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Author Topic: Evinrude DD 1922  (Read 2045 times)
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AusF233
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« on: September 22, 2016, 06:10:25 PM »

Just thought I'd post this here primarily for Neil but also for others who have an interest in Evinrude but may not have known that they also made inboards.

This particular unit is a 1922 Evinrude DD, twin cylinder, 4.5hp at about 1,500rpm, serial number DD66070. There were a total of 3,222 of these made between 1916 and 1927, so it's fair to say that they're rare in the US and extremely rare in Aus.

There are a few missing parts eg primer cups and grease cups, that I should be able to source locally. The flywheel magneto is also missing so it wont run as is, however to get around that I will build a buzz coil similar to that used on the earlier outboards, T model Fords etc.

Enough fluff, here she is (without carby fitted):









Regards,
Spiro





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senojn
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« Reply #1 on: September 22, 2016, 07:07:16 PM »

Thank you  Spiro ,
A wonderful job again .
It is very similar to the Sydney built 'Vinco' twin one of which I had.
Certainly rare .
Magnificent finish to the flywheel -How did you do that ?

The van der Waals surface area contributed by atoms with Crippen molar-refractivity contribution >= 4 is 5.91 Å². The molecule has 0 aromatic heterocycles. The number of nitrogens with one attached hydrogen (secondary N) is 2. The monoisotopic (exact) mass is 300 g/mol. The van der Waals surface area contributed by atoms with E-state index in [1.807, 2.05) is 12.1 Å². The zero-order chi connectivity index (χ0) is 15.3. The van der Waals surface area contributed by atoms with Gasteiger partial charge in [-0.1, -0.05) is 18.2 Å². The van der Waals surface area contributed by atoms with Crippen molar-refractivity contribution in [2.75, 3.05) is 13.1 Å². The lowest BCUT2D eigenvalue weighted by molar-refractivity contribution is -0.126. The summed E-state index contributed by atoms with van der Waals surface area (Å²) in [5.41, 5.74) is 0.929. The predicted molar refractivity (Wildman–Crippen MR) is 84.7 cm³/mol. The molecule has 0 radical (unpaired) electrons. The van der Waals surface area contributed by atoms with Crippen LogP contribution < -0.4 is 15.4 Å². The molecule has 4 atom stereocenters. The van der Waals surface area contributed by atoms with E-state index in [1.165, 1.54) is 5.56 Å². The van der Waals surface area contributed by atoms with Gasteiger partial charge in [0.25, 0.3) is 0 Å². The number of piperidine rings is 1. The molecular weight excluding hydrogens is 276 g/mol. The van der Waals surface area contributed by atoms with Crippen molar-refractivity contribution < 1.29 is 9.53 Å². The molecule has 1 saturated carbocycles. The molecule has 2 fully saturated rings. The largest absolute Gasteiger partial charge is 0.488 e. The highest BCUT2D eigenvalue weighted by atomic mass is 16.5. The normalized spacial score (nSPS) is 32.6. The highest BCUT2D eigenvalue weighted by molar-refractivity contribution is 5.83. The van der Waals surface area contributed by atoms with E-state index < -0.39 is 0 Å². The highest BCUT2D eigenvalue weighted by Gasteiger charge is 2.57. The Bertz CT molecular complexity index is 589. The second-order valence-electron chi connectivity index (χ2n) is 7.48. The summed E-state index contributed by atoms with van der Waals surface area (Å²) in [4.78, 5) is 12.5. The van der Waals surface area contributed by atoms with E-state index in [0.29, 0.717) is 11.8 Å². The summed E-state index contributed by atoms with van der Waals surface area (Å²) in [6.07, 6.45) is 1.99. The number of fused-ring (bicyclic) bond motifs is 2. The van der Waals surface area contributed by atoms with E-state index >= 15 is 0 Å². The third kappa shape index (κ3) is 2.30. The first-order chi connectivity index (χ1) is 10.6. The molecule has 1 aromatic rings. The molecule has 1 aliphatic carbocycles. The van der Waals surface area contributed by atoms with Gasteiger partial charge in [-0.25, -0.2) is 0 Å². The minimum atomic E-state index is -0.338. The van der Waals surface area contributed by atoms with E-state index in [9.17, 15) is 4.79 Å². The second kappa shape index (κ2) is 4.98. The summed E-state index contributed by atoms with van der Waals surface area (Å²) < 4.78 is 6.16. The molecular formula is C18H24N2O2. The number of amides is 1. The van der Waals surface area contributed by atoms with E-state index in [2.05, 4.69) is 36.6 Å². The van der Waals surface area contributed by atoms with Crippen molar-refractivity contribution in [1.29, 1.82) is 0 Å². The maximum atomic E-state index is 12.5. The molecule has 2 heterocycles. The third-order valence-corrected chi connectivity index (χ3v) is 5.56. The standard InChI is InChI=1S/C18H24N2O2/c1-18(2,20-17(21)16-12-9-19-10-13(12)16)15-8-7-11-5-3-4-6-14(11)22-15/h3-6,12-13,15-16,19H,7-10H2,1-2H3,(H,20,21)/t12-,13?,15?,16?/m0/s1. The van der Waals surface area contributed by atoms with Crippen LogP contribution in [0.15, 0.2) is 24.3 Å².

Cheers

Neil
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AusF233
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« Reply #2 on: September 22, 2016, 07:58:53 PM »

G'day Neil,

I spin then them up on a drill press and start by holding sand paper with a grit appropriate to remove any flaking nickle plate etc against the surface. I then move to finer grits progressively, finishing with 000 steel wool and metal polish.

To protect from tarnishing, there are a variety of clear coats specifically for brass, bronze, copper etc available.

Use the same process for aluminium flywheels, but I don't clear coat those.

Needless to say, there is a high potential for serious injury to self if care is not taken.

Hope that helps.

Regards
Spiro
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senojn
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« Reply #3 on: September 24, 2016, 06:27:44 PM »

Thanks Spiro ,
So given the colour of the finish the base metal is ?
Copper -for looks - too light
Brass - looks and weight
Bronze -for weight

Thanks

Neil
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AusF233
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« Reply #4 on: September 26, 2016, 02:40:37 PM »

Now we're getting technical  Cheesy

Brass over steel. The steel provides the weight.

Regards,
Spiro
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